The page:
The days of teens getting caught with cigarettes in the back building at school aren’t over—they’ve just changed a bit. The rise of nicotine products, often in the form of e-cigarettes (vaping), has increased sharply and steadily, despite a four-year historic low of high-schoolers smoking cigarettes, North Carolina Health News has reported.

As one of the five states with the lowest state cigarette tax rates in the country, North Carolina is a critical player in the rise of teen vaping and overall tobacco use. This is made crystal clear by our state’s history with tobacco and the American Lung Association’s 2018 “State of Tobacco Control” report. One fact we can’t ignore: a whopping $3,809,676,476 in smoking-attributable healthcare costs in North Carolina. NC was also one of five states to fail (that’s an F) in all five categories in the ALA’s 16th annual report.

NC Health News goes on to share the real nugget of this uptick. Jim Martin from the Tobacco Prevention and Control Branch points out:

Only 9.3 percent of high school–aged teens reported [that] they smoked a cigarette in the past 30 days in 2015, but when asked if they used ‘any’ tobacco product, the percentage of users jumped to 27.6 percent among the same group.

How Did This Happen?

Since its rise in 2007, vaping has been positioned by proprietors as less harmful or better than smoking, with the argument that it serves as a bridge to quitting and even involves less nicotine. But when you take into consideration how e-cigs are being used (read: more frequently and on a daily basis), it can be considered the opposite. Vaping could mean more habitual users, and therefore more customers for tobacco companies in the future.

Take the Juul, one of the hottest e-cigs to hit the streets: the liquid in the small “pods” contains five percent nicotine, good for about 200 puffs or a pack of cigarettes. A “smoother” pull means more frequent use—cue the debate about whether vaping is better than smoking.

Another issue is how inconspicuous the e-cig can be: The smaller ones can be easily masked and brought on campuses without students feeling risk. Introduced in 2015, Martin describes the Juul as black, about 3.5 inches long and having the width of a USB drive.

Vaping and NC: How Does Our State Play Into This?

To understand how North Carolina plays into this, let’s highlight some key points from the ALA’s report:

  • “Tobacco use remains the leading cause of preventable death and disease in the United States and in North Carolina.”
  • “An increase in North Carolina’s 45-cent cigarette tax is overdue and should be a significant increase. Price increases of $1.00 per pack or more have repeatedly been shown to reduce youth and adult smoking rates.”
  • “In July [2017, the U.S. Food and Drug Administration] announced it would significantly delay the deadline for newly-regulated tobacco products to submit tobacco product applications required under the May 2015 ‘deeming’ rule.” This gives FDA’s Center for Tobacco Products authority over devices such as e-cigarettes. In other words, “all newly-regulated products on the market as of August 8, 2016, including tobacco products with kid-friendly flavors, [can] stay on the market for years.”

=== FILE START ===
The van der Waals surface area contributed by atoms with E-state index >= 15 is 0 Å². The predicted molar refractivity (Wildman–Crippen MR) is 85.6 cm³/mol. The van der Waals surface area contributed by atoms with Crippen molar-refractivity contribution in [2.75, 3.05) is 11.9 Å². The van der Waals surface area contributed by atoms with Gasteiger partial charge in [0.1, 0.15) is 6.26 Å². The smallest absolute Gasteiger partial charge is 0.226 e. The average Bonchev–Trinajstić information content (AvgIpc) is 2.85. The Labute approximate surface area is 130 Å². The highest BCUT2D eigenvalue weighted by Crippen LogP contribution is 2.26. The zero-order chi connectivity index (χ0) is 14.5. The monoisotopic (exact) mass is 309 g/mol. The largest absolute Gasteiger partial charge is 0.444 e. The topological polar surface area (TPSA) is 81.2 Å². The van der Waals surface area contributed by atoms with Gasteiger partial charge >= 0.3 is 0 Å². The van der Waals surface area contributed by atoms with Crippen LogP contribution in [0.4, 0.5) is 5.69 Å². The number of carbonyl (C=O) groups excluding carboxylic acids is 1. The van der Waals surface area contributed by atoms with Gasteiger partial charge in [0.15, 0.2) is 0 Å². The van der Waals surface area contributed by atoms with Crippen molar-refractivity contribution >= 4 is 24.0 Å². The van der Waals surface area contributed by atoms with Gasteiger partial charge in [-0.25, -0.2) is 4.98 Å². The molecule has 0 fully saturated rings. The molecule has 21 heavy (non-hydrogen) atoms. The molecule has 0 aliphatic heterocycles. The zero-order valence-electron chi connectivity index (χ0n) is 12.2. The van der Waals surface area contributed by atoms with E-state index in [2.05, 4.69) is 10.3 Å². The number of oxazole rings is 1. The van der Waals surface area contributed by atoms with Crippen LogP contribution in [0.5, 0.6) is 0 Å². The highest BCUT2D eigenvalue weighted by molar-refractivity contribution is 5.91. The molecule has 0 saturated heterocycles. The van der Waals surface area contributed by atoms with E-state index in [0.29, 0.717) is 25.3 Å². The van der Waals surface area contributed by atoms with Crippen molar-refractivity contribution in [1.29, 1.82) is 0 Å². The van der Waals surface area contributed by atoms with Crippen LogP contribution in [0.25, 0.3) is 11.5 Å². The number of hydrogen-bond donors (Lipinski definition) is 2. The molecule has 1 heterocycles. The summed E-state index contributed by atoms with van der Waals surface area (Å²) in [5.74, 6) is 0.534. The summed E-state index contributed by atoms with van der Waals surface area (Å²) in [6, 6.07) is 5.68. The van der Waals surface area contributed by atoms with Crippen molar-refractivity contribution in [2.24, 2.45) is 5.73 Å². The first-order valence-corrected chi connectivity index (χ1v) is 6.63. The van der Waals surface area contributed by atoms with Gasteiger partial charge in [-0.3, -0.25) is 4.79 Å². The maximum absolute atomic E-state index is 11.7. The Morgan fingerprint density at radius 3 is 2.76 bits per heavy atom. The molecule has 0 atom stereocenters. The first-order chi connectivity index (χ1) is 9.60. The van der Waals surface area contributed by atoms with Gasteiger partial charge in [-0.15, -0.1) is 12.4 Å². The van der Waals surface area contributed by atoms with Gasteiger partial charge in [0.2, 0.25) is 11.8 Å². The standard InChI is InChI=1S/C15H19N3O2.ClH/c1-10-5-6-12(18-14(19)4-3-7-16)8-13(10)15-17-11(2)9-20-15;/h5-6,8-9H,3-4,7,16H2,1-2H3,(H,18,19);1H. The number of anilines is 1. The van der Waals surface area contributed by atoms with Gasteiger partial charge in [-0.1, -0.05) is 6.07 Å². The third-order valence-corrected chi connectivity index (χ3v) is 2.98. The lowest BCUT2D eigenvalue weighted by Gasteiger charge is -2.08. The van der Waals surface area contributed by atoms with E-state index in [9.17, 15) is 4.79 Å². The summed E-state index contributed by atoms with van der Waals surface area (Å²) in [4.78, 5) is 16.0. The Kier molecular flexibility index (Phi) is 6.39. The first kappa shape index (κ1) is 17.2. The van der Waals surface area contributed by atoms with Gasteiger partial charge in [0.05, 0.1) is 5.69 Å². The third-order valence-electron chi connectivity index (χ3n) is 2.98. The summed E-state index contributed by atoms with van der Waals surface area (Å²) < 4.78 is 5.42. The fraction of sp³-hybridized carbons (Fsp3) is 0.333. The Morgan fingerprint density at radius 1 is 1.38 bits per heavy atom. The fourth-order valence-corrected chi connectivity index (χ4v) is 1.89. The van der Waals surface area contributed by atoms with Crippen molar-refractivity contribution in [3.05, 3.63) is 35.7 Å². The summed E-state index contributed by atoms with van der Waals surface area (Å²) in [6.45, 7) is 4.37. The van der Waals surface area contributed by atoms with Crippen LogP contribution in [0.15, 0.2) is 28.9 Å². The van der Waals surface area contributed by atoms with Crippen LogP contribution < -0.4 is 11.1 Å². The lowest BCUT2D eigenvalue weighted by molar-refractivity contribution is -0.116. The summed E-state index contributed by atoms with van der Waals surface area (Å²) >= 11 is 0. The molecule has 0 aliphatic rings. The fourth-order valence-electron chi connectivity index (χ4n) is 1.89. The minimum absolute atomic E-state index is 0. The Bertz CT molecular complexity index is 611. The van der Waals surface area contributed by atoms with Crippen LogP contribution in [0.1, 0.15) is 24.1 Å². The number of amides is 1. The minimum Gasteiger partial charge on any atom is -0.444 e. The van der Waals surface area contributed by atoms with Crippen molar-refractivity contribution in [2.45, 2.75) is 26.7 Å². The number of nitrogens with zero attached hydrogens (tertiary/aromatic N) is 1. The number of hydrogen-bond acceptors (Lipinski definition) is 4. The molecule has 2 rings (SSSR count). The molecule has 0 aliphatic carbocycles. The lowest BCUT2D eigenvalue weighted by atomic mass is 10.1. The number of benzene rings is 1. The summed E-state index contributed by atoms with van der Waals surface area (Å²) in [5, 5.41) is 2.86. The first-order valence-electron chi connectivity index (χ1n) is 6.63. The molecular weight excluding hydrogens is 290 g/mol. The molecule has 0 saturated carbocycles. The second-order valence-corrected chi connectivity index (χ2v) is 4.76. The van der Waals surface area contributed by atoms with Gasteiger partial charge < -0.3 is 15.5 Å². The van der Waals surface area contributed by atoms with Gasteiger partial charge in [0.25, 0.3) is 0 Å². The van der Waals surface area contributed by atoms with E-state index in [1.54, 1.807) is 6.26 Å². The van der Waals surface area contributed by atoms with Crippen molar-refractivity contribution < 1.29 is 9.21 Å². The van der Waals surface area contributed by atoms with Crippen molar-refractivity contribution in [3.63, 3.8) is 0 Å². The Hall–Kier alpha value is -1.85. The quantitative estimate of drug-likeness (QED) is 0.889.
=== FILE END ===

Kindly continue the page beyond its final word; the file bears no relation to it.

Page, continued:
• “The American Lung Association in North Carolina will continue to partner with the North Carolina Alliance for Health as it defends against any threats or attempts to weaken the smoke-free restaurants and bars law and seeks options for strengthening protections for nonsmokers.”

The FDA’s “The Real Cost” campaign added upon its mission in 2017 to educate on the dangers of nicotine on the developing brain—and ultimately to prevent youth e-cigarette use, the most commonly used tobacco product among high-school youth. The messages of the group’s “Every Try Counts” campaign live in and near convenience stores and gas stations; messages outline the health benefits of quitting and offer messages of support over messages of fear.

How Can You Take Action?

For starters, let’s help teens choose healthier habits, starting with the discouraging of e-cigs and vaping. We can serve as role models—educating others on the risks of vaping and not participating in the sport ourselves.

On a policy level, we can keep up with our legislators on movements around the issue. In its report, the ALA in North Carolina called for the following actions to be taken by elected officials:

  1. “Restore funding for tobacco use prevention and cessation programs, including QuitlineNC
  2. “Increase the state cigarette tax by at least $1.00 per pack”
  3. “Resist attempts to weaken the smoke-free restaurants and bars law and expand the law to include all public places and private worksites”

You can also get involved with the American Lung Association in North Carolina. Call them at (980)-237-6611 or visit

For more on this topic, read the coverage on NC Health News.

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